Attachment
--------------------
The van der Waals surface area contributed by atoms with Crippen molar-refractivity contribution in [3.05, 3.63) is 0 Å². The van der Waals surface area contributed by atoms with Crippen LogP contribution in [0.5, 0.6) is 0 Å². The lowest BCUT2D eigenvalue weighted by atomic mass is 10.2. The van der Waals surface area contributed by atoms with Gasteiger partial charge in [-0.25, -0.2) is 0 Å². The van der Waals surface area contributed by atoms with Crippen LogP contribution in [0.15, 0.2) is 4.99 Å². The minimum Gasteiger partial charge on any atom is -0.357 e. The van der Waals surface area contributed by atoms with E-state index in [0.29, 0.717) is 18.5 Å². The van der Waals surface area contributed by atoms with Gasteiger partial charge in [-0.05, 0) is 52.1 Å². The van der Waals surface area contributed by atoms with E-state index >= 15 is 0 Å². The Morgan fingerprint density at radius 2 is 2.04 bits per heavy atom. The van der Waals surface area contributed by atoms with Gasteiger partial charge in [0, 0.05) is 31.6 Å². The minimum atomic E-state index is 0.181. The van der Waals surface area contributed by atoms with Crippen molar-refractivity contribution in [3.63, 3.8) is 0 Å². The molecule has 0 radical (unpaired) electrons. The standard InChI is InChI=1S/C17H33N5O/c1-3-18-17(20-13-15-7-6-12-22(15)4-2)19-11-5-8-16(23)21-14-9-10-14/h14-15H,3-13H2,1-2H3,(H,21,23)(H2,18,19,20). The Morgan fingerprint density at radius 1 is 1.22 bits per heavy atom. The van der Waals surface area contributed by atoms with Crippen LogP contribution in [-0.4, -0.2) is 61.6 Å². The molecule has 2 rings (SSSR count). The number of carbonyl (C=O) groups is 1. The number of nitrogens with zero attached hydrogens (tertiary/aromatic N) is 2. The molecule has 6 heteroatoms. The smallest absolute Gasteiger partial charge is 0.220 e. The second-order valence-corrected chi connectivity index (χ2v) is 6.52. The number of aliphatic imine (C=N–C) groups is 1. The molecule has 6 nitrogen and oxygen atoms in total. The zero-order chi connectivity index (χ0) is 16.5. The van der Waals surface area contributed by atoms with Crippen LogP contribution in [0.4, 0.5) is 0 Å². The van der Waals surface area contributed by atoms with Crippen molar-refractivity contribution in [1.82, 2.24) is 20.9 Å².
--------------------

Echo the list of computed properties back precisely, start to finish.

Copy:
The van der Waals surface area contributed by atoms with Crippen molar-refractivity contribution in [3.05, 3.63) is 0 Å². The van der Waals surface area contributed by atoms with Crippen LogP contribution in [0.5, 0.6) is 0 Å². The lowest BCUT2D eigenvalue weighted by atomic mass is 10.2. The van der Waals surface area contributed by atoms with Gasteiger partial charge in [-0.25, -0.2) is 0 Å². The van der Waals surface area contributed by atoms with Crippen LogP contribution in [0.15, 0.2) is 4.99 Å². The minimum Gasteiger partial charge on any atom is -0.357 e. The van der Waals surface area contributed by atoms with E-state index in [0.29, 0.717) is 18.5 Å². The van der Waals surface area contributed by atoms with Gasteiger partial charge in [-0.05, 0) is 52.1 Å². The van der Waals surface area contributed by atoms with E-state index >= 15 is 0 Å². The Morgan fingerprint density at radius 2 is 2.04 bits per heavy atom. The van der Waals surface area contributed by atoms with Gasteiger partial charge in [0, 0.05) is 31.6 Å². The minimum atomic E-state index is 0.181. The van der Waals surface area contributed by atoms with Crippen molar-refractivity contribution in [3.63, 3.8) is 0 Å². The molecule has 0 radical (unpaired) electrons. The standard InChI is InChI=1S/C17H33N5O/c1-3-18-17(20-13-15-7-6-12-22(15)4-2)19-11-5-8-16(23)21-14-9-10-14/h14-15H,3-13H2,1-2H3,(H,21,23)(H2,18,19,20). The Morgan fingerprint density at radius 1 is 1.22 bits per heavy atom. The van der Waals surface area contributed by atoms with Crippen LogP contribution in [-0.4, -0.2) is 61.6 Å². The molecule has 2 rings (SSSR count). The number of carbonyl (C=O) groups is 1. The number of nitrogens with zero attached hydrogens (tertiary/aromatic N) is 2. The molecule has 6 heteroatoms. The smallest absolute Gasteiger partial charge is 0.220 e. The second-order valence-corrected chi connectivity index (χ2v) is 6.52. The number of aliphatic imine (C=N–C) groups is 1. The molecule has 6 nitrogen and oxygen atoms in total. The zero-order chi connectivity index (χ0) is 16.5. The van der Waals surface area contributed by atoms with Crippen LogP contribution in [0.4, 0.5) is 0 Å². The van der Waals surface area contributed by atoms with Crippen molar-refractivity contribution in [1.82, 2.24) is 20.9 Å².